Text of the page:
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Scientists find likely cause of 2011 Virginia earthquake, believe there may be more to come

On Aug. 23, 2011, those living in eastern North America, from Ontario to Georgia, felt an unexpected shock as the earth trembled in the wake of a 5.8 magnitude earthquake that struck near the town of Mineral, Virginia, around 2 p.m. local time.

A notable quake with a magnitude of 4.0 or higher east of the Rockies is a rarity, according to USGS reports.

However, a recent study published in the Journal of Geophysical Research - Solid Earth is shedding light on the likely causes behind the event and may indicate that there are more to come.

Unlike earthquakes that occur near plate boundaries in the more seismically active regions of the world, the 2011 quake raised questions among researchers, and stirred alarm among those living in the Washington, D.C., area who felt its full force.

According to the American Geophysical Union, the journal's parent organization, researchers have discovered pieces of the mantle have been breaking off below the North American Plate in this region and sinking deeper into the earth.

"Our idea supports the view that this seismicity will continue due to unbalanced stresses in the plate," Berk Biryol told the AGU.

Biryol is a seismologist at the University of North Carolina Chapel Hill and lead author of the recently published study. According to Biryol's research, the geological processes the researchers found revealed thinning and weakening of the plate.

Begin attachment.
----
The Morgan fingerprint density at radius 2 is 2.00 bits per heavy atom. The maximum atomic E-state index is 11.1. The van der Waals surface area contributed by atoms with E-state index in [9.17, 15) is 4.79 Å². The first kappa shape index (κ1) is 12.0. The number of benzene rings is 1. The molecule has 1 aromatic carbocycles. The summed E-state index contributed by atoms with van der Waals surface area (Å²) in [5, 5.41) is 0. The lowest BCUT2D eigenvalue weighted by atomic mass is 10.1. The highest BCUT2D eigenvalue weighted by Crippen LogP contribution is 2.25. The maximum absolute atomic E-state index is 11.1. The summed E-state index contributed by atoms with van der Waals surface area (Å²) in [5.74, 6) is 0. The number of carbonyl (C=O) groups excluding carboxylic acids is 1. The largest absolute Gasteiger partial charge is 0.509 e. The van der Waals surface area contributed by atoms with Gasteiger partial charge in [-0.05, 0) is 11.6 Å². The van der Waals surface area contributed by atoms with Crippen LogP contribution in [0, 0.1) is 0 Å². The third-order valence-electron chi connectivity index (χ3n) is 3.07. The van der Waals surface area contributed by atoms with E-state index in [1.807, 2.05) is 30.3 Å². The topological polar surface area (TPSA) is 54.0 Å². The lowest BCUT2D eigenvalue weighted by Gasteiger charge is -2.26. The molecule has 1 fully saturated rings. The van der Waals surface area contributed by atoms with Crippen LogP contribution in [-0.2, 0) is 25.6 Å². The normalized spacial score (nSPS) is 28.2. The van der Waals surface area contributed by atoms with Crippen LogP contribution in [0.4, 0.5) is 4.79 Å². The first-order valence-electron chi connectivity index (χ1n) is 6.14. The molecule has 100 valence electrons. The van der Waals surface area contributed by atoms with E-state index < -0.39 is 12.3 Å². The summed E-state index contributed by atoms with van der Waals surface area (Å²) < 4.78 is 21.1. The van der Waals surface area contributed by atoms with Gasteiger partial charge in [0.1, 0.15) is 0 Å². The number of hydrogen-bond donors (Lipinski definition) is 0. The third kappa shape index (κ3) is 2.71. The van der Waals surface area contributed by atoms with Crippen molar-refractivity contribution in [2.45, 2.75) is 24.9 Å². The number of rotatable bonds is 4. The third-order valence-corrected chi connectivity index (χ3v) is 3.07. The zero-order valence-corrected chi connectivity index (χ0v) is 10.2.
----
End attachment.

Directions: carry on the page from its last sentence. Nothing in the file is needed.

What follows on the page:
While most earthquakes tend to occur at subduction zones, or near plate boundaries, the processes causing the earthquakes in the middle of plates have often remained a mystery to scientists.

In order to figure out what was happening deep below the earth's surface, Biryol and the study's team had to use seismic waves generated by earthquakes as far away as 2,200 miles away to create a 3D map of the region by tracing the paths of the waves as they moved through the ground.

Virginia along with the rest of the North American continent, Greenland and portions of the Atlantic and Arctic oceans are all located on the vast North American Plate. The plate rides on thin, heated layer of viscous rock called the asthenosphere.

Biryol's study, which found varying, uneven plate thickness, and a mix of older rock and younger rock, may now help solve many of the mysteries behind tectonic plates' interactions with the asthenosphere.

"At certain times, the densest parts broke off from the plate and sank into the warm asthenosphere below," the AGU reported.

"The asthenosphere, being lighter and more buoyant, surged in to fill the void created by the missing pieces of mantle, eventually cooling to become the thin, young rock."

Coupled with the thinning and weakening of the plate, ancient fault lines long considered stable become more susceptible to slipping, which leads to earthquakes, according the AGU.

The new study unveils that there is much more going on deep beneath the earth's surface than scientists originally thought, and that pieces of the mantle have likely been breaking off under the plate for nearly 65 million years.

As the research on these occurrences continues, scientists may gain a better understanding on where these earthquakes will likely occur.

Biryol told the AGU that these seismic zones will remain active over time and will likely cause additional earthquakes in the future.